What happened during the Southwest Airlines meltdown?

What are the top priorities of Texas’ top officials? Gov. Greg Abbott delivers his State of the State address this week, and in the next few days we’re likely to hear which bills are set to take up priority slots for the Senate and possibly House. Sergio Martínez-Beltrán of the Texas Newsroom shares details.

A projected decline in Texas public school enrollment, and what that means for funding existing schools.

U.S.-China tensions are sky-high. How could it hit the home front for Texas?

And remembering Jeff Blackburn, a champion for the wrongfully convicted in Texas.

What does the new year have in store for Texans’ pocketbooks?

In just over a week, lawmakers gather again at the capitol. What to expect in the upcoming Texas legislative session? Niki Griswold of the Austin American Statesman and James Barragán of the Texas Tribune with more on what to look for in the 88th legislative session. Also new incentives to buy an electric car. What does it mean for those in the market and will it be enough to jumpstart reluctant buyers? Plus the latest on a lawsuit to address racial bias in veterans benefits. And a big win for the Horned Frogs puts them in contention for the National College Football crown. TCU’s winning ways and a whole lot more today on the Texas Standard:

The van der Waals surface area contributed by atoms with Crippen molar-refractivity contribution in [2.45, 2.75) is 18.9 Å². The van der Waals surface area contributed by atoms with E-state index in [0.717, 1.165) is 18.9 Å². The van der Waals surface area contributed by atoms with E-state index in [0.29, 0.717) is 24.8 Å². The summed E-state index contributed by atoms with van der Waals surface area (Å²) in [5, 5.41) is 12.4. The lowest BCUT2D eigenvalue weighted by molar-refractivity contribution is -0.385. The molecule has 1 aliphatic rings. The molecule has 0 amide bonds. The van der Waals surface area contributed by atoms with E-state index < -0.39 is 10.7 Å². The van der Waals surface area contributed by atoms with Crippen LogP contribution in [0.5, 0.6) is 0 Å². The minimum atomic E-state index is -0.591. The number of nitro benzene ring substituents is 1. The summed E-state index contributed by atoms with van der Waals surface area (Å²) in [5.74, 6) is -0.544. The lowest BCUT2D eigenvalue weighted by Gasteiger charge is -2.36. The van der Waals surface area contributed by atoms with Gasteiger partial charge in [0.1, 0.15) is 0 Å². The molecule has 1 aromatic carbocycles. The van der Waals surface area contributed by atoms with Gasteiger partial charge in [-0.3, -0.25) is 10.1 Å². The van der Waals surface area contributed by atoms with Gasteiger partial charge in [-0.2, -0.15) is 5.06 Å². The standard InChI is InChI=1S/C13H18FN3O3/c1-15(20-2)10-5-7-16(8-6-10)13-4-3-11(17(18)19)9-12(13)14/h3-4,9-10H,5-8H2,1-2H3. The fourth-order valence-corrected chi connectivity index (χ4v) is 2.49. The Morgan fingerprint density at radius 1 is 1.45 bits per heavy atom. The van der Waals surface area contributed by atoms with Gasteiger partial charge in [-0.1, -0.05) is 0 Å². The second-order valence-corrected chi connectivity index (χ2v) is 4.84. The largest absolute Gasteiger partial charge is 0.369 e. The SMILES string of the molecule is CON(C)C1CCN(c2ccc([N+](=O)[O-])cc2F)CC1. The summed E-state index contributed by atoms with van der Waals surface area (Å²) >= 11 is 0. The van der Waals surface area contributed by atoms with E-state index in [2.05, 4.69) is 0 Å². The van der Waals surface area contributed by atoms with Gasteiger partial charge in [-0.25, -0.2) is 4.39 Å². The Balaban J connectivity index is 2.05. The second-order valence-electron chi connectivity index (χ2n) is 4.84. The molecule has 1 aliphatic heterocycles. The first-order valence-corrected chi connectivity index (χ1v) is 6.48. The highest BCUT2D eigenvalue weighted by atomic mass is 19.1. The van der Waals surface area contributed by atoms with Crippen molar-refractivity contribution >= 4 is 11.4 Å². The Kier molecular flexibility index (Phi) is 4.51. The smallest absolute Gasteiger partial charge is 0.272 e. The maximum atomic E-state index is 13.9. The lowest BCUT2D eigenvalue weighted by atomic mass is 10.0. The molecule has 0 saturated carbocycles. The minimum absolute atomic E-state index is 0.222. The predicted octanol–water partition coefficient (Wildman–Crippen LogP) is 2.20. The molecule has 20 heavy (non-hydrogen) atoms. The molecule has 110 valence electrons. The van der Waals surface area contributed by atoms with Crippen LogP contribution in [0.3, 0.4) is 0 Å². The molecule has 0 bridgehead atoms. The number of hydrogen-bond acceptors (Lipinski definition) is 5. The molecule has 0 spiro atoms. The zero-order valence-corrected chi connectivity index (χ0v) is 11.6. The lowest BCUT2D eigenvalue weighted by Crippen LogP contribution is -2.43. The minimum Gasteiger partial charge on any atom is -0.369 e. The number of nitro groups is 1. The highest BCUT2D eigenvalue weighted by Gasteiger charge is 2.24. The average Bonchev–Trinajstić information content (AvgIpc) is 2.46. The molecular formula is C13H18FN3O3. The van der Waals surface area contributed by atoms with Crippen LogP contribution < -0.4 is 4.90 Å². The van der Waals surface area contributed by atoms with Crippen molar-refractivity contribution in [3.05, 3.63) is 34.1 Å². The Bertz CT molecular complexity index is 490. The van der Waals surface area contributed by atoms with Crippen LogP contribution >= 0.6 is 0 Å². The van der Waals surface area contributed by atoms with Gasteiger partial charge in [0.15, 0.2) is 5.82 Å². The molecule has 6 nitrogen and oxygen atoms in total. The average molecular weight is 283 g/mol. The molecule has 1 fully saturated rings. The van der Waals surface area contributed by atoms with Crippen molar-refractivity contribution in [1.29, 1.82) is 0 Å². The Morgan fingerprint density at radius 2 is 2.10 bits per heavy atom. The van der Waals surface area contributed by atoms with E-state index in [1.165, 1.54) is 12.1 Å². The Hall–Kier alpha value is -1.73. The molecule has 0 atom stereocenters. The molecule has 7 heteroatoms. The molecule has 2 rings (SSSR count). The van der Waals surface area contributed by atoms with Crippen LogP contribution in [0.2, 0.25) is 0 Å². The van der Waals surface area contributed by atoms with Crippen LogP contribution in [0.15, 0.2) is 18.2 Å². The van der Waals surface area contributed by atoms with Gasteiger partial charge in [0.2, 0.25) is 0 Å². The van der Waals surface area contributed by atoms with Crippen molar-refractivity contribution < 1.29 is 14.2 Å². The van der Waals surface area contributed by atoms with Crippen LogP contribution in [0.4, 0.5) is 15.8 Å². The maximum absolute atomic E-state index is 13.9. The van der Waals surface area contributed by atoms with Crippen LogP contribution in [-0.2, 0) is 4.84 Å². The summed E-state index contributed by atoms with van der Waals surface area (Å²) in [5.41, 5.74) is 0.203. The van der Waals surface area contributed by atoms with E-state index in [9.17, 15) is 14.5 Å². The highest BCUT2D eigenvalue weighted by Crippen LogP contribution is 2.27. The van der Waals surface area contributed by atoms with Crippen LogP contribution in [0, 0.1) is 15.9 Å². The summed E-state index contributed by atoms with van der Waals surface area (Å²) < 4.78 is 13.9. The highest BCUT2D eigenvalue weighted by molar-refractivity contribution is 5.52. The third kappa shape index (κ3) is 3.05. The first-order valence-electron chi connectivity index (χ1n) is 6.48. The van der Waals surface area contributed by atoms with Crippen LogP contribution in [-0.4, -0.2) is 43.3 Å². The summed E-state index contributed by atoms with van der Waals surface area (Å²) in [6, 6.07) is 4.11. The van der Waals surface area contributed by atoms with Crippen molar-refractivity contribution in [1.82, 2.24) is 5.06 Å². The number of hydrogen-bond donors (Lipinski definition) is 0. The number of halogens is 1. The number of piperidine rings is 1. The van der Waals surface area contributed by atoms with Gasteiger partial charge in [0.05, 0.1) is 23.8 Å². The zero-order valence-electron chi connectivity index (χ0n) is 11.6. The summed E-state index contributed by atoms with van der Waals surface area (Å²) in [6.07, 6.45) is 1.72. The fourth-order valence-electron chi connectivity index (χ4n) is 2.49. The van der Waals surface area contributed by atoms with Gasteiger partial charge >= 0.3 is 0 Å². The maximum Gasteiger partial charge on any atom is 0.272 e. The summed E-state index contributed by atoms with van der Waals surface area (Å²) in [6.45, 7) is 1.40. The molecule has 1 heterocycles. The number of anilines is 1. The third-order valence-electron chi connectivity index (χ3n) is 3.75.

Texas Standard: September 06, 2022

A democrat running for a top statewide office gets a big endorsement from a prominent Republican. Could it shake up the midterms in Texas? Other stories we’re tracking: what’s happening with home prices in Texas? Why price trends are pointing toward a return to a buyers market…with some big caveats. Plus, a study that could lead to reclaiming toxic wastewater from oil and gas production. And Peniel Joseph, author and scholar, on the Third Reconstruction. Those stories and more today on the Texas Standard:

Housing Prices

Home prices across Texas, and especially in some of its major cities, have risen steeply. The costs are also being passed along to those who rent. That was the inspiration for this Typewriter Rodeo poem.

Texas Standard: December 2, 2021